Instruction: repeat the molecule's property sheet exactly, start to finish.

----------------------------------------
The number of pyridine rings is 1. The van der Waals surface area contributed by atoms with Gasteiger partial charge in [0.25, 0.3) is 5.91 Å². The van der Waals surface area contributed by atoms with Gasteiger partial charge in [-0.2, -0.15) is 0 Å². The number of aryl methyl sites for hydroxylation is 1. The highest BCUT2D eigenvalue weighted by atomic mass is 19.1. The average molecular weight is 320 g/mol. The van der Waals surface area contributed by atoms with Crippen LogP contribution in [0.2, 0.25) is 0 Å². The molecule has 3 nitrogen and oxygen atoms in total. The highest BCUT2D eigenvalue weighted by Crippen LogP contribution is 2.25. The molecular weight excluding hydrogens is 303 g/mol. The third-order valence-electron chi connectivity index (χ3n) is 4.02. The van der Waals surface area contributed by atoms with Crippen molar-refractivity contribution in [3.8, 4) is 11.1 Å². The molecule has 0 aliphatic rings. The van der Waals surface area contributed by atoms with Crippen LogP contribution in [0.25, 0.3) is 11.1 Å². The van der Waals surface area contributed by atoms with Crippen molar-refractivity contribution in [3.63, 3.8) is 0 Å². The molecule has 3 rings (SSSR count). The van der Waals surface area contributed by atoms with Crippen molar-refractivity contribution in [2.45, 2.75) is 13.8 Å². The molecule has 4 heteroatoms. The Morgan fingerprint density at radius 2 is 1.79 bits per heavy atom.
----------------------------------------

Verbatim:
The number of pyridine rings is 1. The van der Waals surface area contributed by atoms with Gasteiger partial charge in [0.25, 0.3) is 5.91 Å². The van der Waals surface area contributed by atoms with Gasteiger partial charge in [-0.2, -0.15) is 0 Å². The number of aryl methyl sites for hydroxylation is 1. The highest BCUT2D eigenvalue weighted by atomic mass is 19.1. The average molecular weight is 320 g/mol. The van der Waals surface area contributed by atoms with Crippen LogP contribution in [0.2, 0.25) is 0 Å². The molecule has 3 nitrogen and oxygen atoms in total. The highest BCUT2D eigenvalue weighted by Crippen LogP contribution is 2.25. The molecular weight excluding hydrogens is 303 g/mol. The third-order valence-electron chi connectivity index (χ3n) is 4.02. The van der Waals surface area contributed by atoms with Crippen molar-refractivity contribution in [3.8, 4) is 11.1 Å². The molecule has 0 aliphatic rings. The van der Waals surface area contributed by atoms with Crippen LogP contribution in [0.25, 0.3) is 11.1 Å². The van der Waals surface area contributed by atoms with Crippen molar-refractivity contribution in [3.63, 3.8) is 0 Å². The molecule has 3 rings (SSSR count). The van der Waals surface area contributed by atoms with Crippen molar-refractivity contribution in [2.45, 2.75) is 13.8 Å². The molecule has 4 heteroatoms. The Morgan fingerprint density at radius 2 is 1.79 bits per heavy atom.